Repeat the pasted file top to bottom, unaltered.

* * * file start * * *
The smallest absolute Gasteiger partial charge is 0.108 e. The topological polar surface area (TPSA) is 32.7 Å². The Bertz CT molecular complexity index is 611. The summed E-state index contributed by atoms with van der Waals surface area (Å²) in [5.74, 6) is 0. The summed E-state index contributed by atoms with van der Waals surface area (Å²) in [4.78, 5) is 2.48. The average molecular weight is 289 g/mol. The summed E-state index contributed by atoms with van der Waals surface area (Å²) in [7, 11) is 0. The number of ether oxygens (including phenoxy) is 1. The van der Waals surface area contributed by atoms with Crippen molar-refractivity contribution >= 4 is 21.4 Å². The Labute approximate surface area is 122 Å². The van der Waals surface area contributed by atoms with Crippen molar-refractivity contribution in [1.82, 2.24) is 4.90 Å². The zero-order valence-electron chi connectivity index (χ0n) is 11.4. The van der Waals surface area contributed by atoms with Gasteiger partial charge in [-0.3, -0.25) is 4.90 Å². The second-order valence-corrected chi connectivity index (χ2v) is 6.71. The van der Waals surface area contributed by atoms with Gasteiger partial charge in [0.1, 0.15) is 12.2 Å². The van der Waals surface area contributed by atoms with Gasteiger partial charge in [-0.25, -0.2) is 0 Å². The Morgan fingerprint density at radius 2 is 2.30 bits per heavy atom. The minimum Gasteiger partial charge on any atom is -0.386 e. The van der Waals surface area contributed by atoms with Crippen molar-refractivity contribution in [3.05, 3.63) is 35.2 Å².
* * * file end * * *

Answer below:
The smallest absolute Gasteiger partial charge is 0.108 e. The topological polar surface area (TPSA) is 32.7 Å². The Bertz CT molecular complexity index is 611. The summed E-state index contributed by atoms with van der Waals surface area (Å²) in [5.74, 6) is 0. The summed E-state index contributed by atoms with van der Waals surface area (Å²) in [4.78, 5) is 2.48. The average molecular weight is 289 g/mol. The summed E-state index contributed by atoms with van der Waals surface area (Å²) in [7, 11) is 0. The number of ether oxygens (including phenoxy) is 1. The van der Waals surface area contributed by atoms with Crippen molar-refractivity contribution >= 4 is 21.4 Å². The Labute approximate surface area is 122 Å². The van der Waals surface area contributed by atoms with Crippen molar-refractivity contribution in [1.82, 2.24) is 4.90 Å². The zero-order valence-electron chi connectivity index (χ0n) is 11.4. The van der Waals surface area contributed by atoms with Gasteiger partial charge in [-0.3, -0.25) is 4.90 Å². The second-order valence-corrected chi connectivity index (χ2v) is 6.71. The van der Waals surface area contributed by atoms with Gasteiger partial charge in [0.1, 0.15) is 12.2 Å². The van der Waals surface area contributed by atoms with Gasteiger partial charge in [-0.25, -0.2) is 0 Å². The Morgan fingerprint density at radius 2 is 2.30 bits per heavy atom. The minimum Gasteiger partial charge on any atom is -0.386 e. The van der Waals surface area contributed by atoms with Crippen molar-refractivity contribution in [3.05, 3.63) is 35.2 Å².